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About This Artwork
Maharana Bhim Singh in Procession, c. 1820
Opaque watercolor and gold on paper
Image: 57.1 x 41.6 cm (22 1/2 x 16 3/8 in.); Paper: 60.7 x 45.6 cm (23 7/8 x 18 in.)
Everett and Ann McNear Collection, 1975.507
Not on Display
In this dazzling royal procession, Maharana Bhim Singh (r. 1778-1828) rides across his kingdom, Mewar, on horseback. Richly bejeweled and tattooed, with his horse's reins in one hand and a hookah mouthpiece in the other, Bhim Singh deftly projects an image of power combined with pleasure and comfort. The leashed cheetah and falcon seem to be merely part of the large entourage arrayed around the ruler, which also contains men bearing royal standards and insignia, including a black solar disk with a gold sun in the center, a symbol of the once-proud Sisodia clan of Mewar.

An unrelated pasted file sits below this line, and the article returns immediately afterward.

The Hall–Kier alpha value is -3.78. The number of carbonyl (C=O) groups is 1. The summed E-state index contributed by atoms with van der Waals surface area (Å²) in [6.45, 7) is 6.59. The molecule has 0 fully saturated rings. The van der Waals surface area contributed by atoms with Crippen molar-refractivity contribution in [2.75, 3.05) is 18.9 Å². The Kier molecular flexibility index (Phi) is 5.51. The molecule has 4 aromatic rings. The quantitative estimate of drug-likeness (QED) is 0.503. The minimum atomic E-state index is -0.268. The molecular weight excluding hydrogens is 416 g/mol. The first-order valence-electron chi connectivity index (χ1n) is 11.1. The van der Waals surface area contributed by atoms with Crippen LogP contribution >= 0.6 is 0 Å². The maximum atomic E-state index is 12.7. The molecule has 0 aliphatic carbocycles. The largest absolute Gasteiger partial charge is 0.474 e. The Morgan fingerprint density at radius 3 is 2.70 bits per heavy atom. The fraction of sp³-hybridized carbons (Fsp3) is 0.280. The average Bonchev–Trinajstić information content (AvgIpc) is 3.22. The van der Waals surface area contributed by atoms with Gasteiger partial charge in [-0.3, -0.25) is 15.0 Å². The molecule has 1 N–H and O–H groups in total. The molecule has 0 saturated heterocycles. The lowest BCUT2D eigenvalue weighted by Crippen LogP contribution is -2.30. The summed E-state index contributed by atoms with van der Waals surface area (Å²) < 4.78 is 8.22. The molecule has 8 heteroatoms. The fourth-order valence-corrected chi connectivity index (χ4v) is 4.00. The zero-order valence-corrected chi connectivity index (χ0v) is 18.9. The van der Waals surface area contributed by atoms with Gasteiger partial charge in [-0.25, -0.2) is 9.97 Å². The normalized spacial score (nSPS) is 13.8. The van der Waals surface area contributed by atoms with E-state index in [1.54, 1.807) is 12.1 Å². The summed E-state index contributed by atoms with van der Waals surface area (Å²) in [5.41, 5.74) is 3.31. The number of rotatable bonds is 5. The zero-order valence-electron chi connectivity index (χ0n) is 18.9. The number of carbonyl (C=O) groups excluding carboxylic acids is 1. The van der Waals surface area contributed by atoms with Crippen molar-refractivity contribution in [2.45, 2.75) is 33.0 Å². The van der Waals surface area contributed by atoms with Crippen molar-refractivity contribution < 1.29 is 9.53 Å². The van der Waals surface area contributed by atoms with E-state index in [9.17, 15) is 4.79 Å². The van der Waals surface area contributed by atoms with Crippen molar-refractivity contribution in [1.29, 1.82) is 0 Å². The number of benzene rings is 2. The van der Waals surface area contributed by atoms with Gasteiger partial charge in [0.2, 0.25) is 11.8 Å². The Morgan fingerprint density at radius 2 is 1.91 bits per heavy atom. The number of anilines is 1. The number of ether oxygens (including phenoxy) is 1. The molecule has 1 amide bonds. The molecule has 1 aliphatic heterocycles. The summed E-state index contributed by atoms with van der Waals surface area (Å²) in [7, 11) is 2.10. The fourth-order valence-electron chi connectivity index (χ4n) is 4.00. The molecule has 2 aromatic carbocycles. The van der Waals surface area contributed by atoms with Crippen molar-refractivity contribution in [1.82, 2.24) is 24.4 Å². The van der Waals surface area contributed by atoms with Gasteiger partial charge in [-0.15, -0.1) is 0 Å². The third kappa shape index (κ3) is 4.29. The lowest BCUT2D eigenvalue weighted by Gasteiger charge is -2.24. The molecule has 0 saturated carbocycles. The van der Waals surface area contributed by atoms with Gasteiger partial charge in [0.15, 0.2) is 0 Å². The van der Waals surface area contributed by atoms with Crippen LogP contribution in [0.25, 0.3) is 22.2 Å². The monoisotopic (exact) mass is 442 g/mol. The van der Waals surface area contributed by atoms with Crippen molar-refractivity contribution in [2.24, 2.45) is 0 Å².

The magnificence of the scene belies the fact that Bhim Singh was actually a weak ruler in a succession of ineffectual leaders. Mewar had once been considered the strongest Rajput state because of its lengthy resistance to the Mughal emperors, but in 1818 Bhim Singh was forced to sign a treatey with the British, accepting their protection.
— Entry, Essential Guide, 2009, p. 14.